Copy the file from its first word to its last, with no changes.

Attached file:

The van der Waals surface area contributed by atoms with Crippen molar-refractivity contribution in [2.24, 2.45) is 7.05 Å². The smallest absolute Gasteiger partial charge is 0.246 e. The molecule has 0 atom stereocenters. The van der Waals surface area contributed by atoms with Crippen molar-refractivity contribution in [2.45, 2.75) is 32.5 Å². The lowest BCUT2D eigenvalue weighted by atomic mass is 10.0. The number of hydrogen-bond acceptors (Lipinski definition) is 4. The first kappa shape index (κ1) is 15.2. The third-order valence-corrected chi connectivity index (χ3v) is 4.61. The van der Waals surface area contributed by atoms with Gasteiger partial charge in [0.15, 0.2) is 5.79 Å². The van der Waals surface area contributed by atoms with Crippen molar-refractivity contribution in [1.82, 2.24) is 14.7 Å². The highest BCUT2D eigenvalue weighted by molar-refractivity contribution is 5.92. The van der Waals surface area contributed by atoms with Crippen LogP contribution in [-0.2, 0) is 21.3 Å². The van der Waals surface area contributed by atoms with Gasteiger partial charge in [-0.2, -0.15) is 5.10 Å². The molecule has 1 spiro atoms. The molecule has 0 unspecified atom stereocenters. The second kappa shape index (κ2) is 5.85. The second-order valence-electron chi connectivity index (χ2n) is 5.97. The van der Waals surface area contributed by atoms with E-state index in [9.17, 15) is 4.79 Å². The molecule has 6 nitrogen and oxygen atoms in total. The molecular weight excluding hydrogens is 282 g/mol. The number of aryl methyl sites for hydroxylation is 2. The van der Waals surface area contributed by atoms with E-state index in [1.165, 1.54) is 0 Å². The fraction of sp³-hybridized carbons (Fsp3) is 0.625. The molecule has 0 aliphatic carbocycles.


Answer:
The van der Waals surface area contributed by atoms with Crippen molar-refractivity contribution in [2.24, 2.45) is 7.05 Å². The smallest absolute Gasteiger partial charge is 0.246 e. The molecule has 0 atom stereocenters. The van der Waals surface area contributed by atoms with Crippen molar-refractivity contribution in [2.45, 2.75) is 32.5 Å². The lowest BCUT2D eigenvalue weighted by atomic mass is 10.0. The number of hydrogen-bond acceptors (Lipinski definition) is 4. The first kappa shape index (κ1) is 15.2. The third-order valence-corrected chi connectivity index (χ3v) is 4.61. The van der Waals surface area contributed by atoms with Gasteiger partial charge in [0.15, 0.2) is 5.79 Å². The van der Waals surface area contributed by atoms with Crippen molar-refractivity contribution in [1.82, 2.24) is 14.7 Å². The highest BCUT2D eigenvalue weighted by molar-refractivity contribution is 5.92. The van der Waals surface area contributed by atoms with Crippen LogP contribution in [-0.2, 0) is 21.3 Å². The van der Waals surface area contributed by atoms with Gasteiger partial charge in [-0.2, -0.15) is 5.10 Å². The molecule has 1 spiro atoms. The molecule has 0 unspecified atom stereocenters. The second kappa shape index (κ2) is 5.85. The second-order valence-electron chi connectivity index (χ2n) is 5.97. The van der Waals surface area contributed by atoms with E-state index in [9.17, 15) is 4.79 Å². The molecule has 6 nitrogen and oxygen atoms in total. The molecular weight excluding hydrogens is 282 g/mol. The number of aryl methyl sites for hydroxylation is 2. The van der Waals surface area contributed by atoms with E-state index in [1.165, 1.54) is 0 Å². The fraction of sp³-hybridized carbons (Fsp3) is 0.625. The molecule has 0 aliphatic carbocycles.